Review | Cucina Morini brings Sicilian spice and martinis to downtown D.C. (2024)

If you’ve had occasion to drop by the new Cucina Morini from chef Matt Adler, you probably know why navigating the lounge is like doing the limbo in a sardine can. The bar pours $7 martinis Tuesday through Sunday nights.

The Mount Vernon Triangle restaurant replaced Nicoletta Italian Kitchen, also owned by the New York-based Altamarea Group. When Adler and his partners mulled how to incorporate the coffee bar they also inherited, they knew that they “wanted it to be packed all night” and figured inexpensive co*cktails would help, he says.

They got their wish. Cucina Morini, sibling to Osteria Morini in Navy Yard, sells about 4,000 martinis a month. The signature Morini Martini blends gin, vodka and white vermouth and picks up steam with fresh dill and what tastes like pepper and caper juice. If you like your martinis bold, cold and bracing, this one’s for you.

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An inexpensive drink might pull in the masses. Dishes as simple as bread persuade them to eat here. Practice some self-care and order the sfincione. Baked fresh every day, the bread is crisp on the top and bottom, pleasantly springy in the middle and painted with tomato sauce made with roasted garlic and wild oregano. The menu’s bestseller is $10 well spent. And it practically becomes a meal when you buy into the optional anchovies or stracciatella (torn mozzarella).

Adler cooked at the original Morini, but he is best known for Caruso’s Grocery, the crowd-pleasing Italian American joyrides in the District and Rockville. His latest effort focuses on southern Italy, specifically Sicily, which he and his wife visited for about a month two years ago and which so charmed the chef, he reached out to the Altamarea Group to gauge the company’s interest in a same-flavored restaurant. Adler says he also wanted to break away from the confines of Caruso’s Grocery, be a little more creative and explore something “sharper,” as in spicier.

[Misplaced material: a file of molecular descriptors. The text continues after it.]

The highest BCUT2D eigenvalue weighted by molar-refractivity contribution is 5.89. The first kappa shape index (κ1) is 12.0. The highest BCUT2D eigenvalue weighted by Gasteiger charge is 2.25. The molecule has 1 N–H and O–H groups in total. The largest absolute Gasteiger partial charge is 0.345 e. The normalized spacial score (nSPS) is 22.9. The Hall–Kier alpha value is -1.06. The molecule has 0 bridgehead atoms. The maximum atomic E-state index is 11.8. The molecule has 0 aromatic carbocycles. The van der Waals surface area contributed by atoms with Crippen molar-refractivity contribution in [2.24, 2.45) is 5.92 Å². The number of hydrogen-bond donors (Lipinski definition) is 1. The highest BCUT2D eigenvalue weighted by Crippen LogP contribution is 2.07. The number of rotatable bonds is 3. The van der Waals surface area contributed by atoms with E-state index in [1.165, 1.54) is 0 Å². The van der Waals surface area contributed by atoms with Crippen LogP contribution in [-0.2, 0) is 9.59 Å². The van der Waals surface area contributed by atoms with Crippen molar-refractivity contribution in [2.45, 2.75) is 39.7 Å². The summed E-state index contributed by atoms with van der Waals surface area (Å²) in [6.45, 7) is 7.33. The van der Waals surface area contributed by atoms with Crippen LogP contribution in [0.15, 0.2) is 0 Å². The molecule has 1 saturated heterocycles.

I’ve been on an omakase crawl for the past month — Japanese tasting menus are like pickleball courts, everywhere right now — and the crudi selection at Cucina Morini reinforces my appreciation for how D.C. chefs handle raw fish. The crudi at the Italian newcomer shine, literally in the case of dominoes of lush yellowfin tuna capped with a slice of serrano set on creamy, kicky tonnato sauce and finished with olive oil. Finger lengths of pale pink hamachi glide to the table with a little dollop of toasted pistachios and sweet-sour agrodolce.

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Sicily is blessed with quality vegetables, a lesson delivered by a delicious snack of cauliflower tossed with apricot and spark plugs including pickled shallots and fried capers. The other sfizi, or little whims, include a carryover from Osteria Morini — meatballs enriched by mortadella and prosciutto — and fried calamari, made similarly to the model at Caruso’s Grocery but with a finer breading. So yes, you want calamari from Rhode Island that’s light from a soak in club soda and fried so that parts are crisp and parts are soft. A small plate of stracciatella lasts about as long as it takes me to type this sentence. Shredded cheese excited with anchovies, lemon zest and salsa verde are to blame.